I now wish to deal with possible solutions. First, I acknowledge the ethical problem that Northern Ireland presents to the Bill's supporters. They conceive of hunting as a moral wrong and of their Bill as a matter of principle, even if it is a principle that they apply selectively to certain attractive mammal species such as foxes and not to unattractive ones such as rats. They know that they cannot make a law that would apply in the Irish Republic, but that it is within the powers of this House to apply laws—indeed, to apply moral precepts—to Northern Ireland.

The Bill's supporters must want the legislation to apply to Northern Ireland—it is impossible to believe otherwise. If they think that fox hunting is cruel, wicked and wrong in every county in England, why would they not think it wrong in the six counties of Northern Ireland? If they fail even to try to apply their imagined moral principle wherever they can, they will betray that principle. That is what puzzled me about the willing acceptance of this clause by the hon. Member for Worcester (Mr. Foster) at the beginning of my speech.

Do the Bill's supporters maintain that the experience of hunted animals in Northern Ireland is subjectively different from the experience of those on the mainland? That is the only justifiable reason for not applying the Bill throughout the United Kingdom. Perhaps they maintain that the motivations of those who hunt differ on each side of the Irish sea. Some supporters of anti-hunting legislation are obviously motivated by the class or cultural associations of hunters who wear red coats and have posh voices. Whether or not they admit it, such people form a tiny minority of the hunting scene. Perhaps the critics of hunting imagine that they are excused from disliking hunters in my part of the world because they are cut from a different cloth and are not quite as posh as hunters from the home counties.

Mr. Gray

Is the hon. Gentleman aware of recent remarks by the hon. Member for Worcester (Mr. Foster), who said that one of his main objections to the act of fox hunting was that those who take part in it are from class A1—the nobs? Does he agree that, by those remarks, the hon. Gentleman exposed his true class hatred?

Mr. Deputy Speaker

Order. That is well outside the scope of the amendment. I hope that the hon. Member for Fermanagh and South Tyrone (Mr. Maginnis) will bring his speech back within the confines of the amendment quickly and concisely.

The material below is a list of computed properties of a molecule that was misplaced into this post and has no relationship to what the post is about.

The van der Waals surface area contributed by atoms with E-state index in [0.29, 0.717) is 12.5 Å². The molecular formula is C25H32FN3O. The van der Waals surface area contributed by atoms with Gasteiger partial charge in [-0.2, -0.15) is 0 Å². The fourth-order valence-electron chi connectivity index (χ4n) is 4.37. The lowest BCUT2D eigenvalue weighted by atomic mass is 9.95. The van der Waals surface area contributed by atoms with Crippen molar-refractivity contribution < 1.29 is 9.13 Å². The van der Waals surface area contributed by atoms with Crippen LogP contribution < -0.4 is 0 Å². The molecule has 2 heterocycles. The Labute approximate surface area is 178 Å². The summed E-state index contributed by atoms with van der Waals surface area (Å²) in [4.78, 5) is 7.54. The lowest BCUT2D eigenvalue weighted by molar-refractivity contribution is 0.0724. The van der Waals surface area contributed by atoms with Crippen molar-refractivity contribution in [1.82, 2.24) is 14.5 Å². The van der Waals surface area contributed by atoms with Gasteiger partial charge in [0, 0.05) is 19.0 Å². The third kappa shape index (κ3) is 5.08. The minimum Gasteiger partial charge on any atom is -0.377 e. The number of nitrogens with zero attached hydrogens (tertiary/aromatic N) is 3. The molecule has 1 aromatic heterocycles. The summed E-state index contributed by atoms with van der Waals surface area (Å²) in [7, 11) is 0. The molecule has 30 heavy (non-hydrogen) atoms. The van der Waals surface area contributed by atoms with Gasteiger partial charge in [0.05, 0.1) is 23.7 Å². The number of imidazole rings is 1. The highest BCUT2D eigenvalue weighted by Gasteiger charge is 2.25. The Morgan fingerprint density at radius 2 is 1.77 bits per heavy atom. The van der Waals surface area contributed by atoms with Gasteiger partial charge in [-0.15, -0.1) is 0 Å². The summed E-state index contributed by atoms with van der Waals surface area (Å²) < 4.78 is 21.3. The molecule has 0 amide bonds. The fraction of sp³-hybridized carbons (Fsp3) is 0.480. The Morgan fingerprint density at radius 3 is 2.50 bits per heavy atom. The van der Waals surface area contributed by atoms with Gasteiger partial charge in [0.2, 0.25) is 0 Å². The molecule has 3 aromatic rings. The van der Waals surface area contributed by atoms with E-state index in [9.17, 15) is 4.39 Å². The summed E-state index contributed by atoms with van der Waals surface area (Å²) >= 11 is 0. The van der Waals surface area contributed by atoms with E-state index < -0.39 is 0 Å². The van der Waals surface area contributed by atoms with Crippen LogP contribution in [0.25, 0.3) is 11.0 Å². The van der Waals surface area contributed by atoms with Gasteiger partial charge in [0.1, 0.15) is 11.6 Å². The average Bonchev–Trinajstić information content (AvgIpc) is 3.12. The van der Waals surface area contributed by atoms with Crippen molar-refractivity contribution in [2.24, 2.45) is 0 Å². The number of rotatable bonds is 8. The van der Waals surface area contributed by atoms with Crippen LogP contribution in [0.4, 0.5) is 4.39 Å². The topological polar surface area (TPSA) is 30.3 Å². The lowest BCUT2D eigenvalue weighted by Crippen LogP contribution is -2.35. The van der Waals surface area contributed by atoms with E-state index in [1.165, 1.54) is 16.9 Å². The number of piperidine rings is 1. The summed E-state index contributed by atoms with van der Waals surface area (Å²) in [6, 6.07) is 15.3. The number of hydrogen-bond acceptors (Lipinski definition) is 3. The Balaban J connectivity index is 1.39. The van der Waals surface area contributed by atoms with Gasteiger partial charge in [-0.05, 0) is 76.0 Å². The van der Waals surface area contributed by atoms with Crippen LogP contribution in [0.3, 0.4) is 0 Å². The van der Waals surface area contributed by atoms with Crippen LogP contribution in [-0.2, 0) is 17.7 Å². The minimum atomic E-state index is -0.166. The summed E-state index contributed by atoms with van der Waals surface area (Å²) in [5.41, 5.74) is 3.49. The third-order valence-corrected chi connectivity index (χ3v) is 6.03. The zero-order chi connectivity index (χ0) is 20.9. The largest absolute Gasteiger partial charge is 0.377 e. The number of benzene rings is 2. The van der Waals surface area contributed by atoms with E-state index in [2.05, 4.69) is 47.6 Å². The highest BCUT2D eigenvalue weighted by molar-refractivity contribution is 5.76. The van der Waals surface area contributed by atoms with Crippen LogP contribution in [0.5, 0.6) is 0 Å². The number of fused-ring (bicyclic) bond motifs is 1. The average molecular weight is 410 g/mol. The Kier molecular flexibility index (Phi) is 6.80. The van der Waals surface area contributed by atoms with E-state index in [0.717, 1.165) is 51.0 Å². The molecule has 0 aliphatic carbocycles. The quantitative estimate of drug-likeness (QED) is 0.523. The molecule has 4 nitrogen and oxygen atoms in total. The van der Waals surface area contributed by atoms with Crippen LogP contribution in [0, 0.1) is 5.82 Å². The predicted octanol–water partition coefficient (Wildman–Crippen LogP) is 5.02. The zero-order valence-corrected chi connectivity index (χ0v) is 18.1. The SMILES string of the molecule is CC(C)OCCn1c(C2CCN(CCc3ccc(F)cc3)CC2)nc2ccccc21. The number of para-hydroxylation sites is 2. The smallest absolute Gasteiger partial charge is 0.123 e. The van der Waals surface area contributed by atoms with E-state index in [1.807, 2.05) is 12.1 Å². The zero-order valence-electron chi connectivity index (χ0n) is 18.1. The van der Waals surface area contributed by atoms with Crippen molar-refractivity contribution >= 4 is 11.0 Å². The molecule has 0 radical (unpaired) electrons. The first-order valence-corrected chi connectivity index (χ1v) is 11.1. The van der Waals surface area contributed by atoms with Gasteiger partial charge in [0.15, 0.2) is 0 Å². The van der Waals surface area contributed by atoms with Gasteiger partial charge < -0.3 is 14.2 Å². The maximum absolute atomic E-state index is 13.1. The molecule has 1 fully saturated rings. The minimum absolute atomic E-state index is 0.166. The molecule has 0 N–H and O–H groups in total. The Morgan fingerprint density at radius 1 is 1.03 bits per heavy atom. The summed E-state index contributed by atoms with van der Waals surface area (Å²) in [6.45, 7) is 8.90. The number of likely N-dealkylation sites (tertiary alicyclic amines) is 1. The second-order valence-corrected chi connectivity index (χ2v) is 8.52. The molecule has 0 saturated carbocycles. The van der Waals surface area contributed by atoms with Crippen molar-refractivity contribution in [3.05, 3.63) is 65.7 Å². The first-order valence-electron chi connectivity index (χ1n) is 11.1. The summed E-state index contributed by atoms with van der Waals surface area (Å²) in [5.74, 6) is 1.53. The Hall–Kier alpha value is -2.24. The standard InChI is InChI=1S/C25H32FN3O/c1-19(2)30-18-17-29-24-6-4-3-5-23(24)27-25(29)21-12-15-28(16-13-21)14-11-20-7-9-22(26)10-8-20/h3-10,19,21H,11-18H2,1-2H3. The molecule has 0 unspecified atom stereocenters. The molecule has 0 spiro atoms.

Mr. Maginnis

I shall certainly endeavour to do so. However, first I must say that those self-same people to whom the hon. Member for North Wiltshire (Mr. Gray) refers are far more likely than poor hunting enthusiasts to go hunting in Northern Ireland after a selective ban on the mainland. The richer people are, the less a limited territorial ban will inconvenience them. Conversely, the poorer people are and the more they rely on hunting for free pest control, the more affected they will be.

Dr. Desmond Turner (Brighton, Kemptown)

Would the hon. Gentleman support the reintroduction of boar hunting in Northern Ireland?

Mr. Maginnis

Of course. However, you would not permit me to go into that, Mr. Deputy Speaker.

The issue of domesticated animals must include the question whether the original crime was to domesticate dogs. Had we not done so, dogs would have hunted freely throughout the length and breadth of Northern Ireland and we would have had to find a way of hunting them to limit the destruction that they would carry out. I fear that you will rule me out of order, Mr. Deputy Speaker, if I continue down that route.

The Bill's proponents will grind their teeth with frustration if those whom they dislike most are allowed to continue hunting, so I should be extremely surprised if the opportunity were not taken to extend the ban to Northern Ireland. That is how the Bill has been drafted. Do the proponents of the Bill no longer want to extend it to Northern Ireland? The hon. Member for Worcester will no doubt tell me.